Acrolein-induced cell death in human alveolar macrophages

Li Li, Raymond F. Hamilton, David E. Taylor, Andrij Holian

Research output: Contribution to journalArticlepeer-review

Abstract

Acrolein is an environmental air pollutant that is known to suppress respiratory host defense against infections. The mechanism of the decrease in host defense is not yet clear. In this study, the effects of acrolein on human alveolar macrophages and their function were examined. Acrolein caused dose-dependent cytotoxicity to alveolar macrophages as demonstrated by the induction of apoptosis and necrosis. In addition, at lower doses, acrolein caused induction of heme oxygenase 1 protein; however, stress protein 72 (SP72) was not induced. These findings demonstrated that acrolein caused a dose-dependent selective induction of a stress response, apoptosis, and necrosis in human alveolar macrophages. Macrophage function was assessed by release of cytokines in response to endotoxin stimulation. Acrolein caused a dose-dependent inhibition of release of IL-1β, TNF-α, and IL-12. The inhibition of cytokine release and cytotoxicity to alveolar macrophages may in part be responsible for acrolein-induced immunosuppression of the lung.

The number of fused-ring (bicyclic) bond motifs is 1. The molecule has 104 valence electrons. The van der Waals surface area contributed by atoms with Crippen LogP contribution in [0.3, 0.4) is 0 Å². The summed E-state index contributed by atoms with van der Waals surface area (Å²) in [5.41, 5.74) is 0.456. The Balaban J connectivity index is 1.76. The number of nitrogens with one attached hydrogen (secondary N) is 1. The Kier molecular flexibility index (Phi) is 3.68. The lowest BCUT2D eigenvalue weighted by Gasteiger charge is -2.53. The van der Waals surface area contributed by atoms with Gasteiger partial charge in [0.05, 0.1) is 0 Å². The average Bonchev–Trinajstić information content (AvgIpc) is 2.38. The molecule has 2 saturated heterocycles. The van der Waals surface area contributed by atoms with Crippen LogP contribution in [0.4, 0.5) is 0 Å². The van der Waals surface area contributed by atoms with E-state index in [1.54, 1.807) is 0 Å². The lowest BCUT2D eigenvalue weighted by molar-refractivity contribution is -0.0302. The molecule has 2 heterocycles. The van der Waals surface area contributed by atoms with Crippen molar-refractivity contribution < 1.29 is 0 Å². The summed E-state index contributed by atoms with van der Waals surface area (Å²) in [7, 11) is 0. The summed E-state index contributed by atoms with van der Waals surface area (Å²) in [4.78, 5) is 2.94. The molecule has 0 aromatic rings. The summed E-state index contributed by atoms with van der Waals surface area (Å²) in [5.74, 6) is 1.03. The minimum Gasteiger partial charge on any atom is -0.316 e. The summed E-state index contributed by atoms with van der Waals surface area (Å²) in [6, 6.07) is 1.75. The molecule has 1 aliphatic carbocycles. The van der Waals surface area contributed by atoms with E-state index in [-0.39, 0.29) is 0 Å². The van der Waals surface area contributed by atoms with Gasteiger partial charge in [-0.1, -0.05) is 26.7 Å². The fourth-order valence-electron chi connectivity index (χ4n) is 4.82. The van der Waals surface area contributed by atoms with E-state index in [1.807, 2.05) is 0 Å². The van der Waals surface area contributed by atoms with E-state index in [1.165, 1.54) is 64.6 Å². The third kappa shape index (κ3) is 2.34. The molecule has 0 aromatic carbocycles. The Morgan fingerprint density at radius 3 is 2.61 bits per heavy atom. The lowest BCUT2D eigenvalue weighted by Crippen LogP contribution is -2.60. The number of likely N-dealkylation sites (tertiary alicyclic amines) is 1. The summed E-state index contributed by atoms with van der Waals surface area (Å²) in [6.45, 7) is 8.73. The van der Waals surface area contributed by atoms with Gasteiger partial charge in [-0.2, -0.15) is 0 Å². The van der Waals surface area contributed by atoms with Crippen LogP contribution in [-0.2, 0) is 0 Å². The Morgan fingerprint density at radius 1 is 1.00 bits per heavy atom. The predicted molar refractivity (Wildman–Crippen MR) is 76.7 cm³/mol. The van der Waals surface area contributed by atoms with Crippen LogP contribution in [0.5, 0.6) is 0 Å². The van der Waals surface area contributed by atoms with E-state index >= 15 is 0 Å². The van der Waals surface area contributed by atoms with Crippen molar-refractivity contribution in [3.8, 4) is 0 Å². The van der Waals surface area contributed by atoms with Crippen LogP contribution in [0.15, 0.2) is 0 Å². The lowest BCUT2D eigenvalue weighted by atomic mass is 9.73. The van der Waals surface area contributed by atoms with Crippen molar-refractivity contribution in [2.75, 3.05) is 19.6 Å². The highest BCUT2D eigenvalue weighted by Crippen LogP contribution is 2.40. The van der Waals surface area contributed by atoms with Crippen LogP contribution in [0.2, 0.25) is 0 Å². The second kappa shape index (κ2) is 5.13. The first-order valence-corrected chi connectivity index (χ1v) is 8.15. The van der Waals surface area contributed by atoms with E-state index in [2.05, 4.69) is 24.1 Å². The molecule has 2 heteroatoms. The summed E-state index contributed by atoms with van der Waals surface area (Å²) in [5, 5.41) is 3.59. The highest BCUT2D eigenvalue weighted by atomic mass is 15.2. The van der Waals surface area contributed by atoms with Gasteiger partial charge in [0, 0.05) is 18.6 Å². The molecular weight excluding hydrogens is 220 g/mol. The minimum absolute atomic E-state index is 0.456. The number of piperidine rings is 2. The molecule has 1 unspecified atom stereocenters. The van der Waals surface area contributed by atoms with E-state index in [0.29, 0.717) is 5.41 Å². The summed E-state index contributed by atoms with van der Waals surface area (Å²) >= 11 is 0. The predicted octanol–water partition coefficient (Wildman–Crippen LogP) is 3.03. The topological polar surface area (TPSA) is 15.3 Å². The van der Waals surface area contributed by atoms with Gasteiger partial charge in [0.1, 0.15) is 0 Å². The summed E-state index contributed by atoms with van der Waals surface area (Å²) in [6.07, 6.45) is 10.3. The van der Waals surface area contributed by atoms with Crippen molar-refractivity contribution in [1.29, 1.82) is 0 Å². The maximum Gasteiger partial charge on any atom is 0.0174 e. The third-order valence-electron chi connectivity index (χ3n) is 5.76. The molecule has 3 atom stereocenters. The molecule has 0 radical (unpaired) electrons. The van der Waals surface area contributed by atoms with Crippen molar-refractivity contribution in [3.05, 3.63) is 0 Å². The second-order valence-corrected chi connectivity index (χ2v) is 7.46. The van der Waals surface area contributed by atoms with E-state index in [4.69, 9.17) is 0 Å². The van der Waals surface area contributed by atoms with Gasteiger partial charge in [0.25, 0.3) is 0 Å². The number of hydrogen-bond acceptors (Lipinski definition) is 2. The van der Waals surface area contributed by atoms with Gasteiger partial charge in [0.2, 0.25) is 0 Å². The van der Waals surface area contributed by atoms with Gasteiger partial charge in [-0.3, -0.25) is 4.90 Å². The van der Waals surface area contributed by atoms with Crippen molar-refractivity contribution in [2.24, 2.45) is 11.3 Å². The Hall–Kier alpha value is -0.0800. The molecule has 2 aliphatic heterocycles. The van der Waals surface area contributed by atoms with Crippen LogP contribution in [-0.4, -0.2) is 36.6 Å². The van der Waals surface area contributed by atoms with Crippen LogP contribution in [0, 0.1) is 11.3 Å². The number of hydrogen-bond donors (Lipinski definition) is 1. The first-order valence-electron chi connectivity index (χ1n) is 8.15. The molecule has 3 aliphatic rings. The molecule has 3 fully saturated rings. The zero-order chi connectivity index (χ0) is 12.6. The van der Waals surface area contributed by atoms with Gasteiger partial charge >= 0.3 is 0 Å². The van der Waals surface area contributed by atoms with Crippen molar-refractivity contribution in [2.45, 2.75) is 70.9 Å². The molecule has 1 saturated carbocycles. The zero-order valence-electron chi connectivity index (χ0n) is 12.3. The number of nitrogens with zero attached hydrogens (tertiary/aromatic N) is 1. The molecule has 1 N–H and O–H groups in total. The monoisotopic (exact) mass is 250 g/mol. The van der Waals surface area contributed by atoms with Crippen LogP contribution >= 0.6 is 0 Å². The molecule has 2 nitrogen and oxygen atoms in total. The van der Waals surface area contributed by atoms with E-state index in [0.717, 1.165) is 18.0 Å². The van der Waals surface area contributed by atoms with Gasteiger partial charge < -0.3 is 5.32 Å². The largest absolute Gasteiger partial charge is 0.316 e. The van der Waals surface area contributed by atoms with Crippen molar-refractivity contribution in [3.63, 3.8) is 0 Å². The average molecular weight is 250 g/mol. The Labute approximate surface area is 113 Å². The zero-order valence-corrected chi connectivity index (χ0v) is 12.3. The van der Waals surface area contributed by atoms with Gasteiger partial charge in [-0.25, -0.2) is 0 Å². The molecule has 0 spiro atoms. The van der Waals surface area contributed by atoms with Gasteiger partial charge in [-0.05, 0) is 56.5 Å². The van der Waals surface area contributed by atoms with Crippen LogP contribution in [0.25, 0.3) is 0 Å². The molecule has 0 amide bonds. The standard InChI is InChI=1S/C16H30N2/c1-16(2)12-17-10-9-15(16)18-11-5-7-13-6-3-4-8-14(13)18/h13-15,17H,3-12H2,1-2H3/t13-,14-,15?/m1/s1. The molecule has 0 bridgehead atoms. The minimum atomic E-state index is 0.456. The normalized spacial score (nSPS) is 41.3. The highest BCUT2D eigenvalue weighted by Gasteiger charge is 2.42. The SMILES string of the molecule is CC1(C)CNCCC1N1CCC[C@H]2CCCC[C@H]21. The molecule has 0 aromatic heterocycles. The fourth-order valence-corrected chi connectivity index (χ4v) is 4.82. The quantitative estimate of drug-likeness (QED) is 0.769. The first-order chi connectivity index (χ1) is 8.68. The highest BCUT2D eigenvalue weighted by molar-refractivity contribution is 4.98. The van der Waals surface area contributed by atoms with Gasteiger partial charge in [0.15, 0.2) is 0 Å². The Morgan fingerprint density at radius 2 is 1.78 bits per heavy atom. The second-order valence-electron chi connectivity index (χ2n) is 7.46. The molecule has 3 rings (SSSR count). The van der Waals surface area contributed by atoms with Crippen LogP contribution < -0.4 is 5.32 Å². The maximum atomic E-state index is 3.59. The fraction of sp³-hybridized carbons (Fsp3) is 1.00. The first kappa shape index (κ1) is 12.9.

Original languageEnglish
Pages (from-to)331-339
Number of pages9
JournalToxicology and Applied Pharmacology
Volume145
Issue number2
DOIs
StatePublished - Aug 1997

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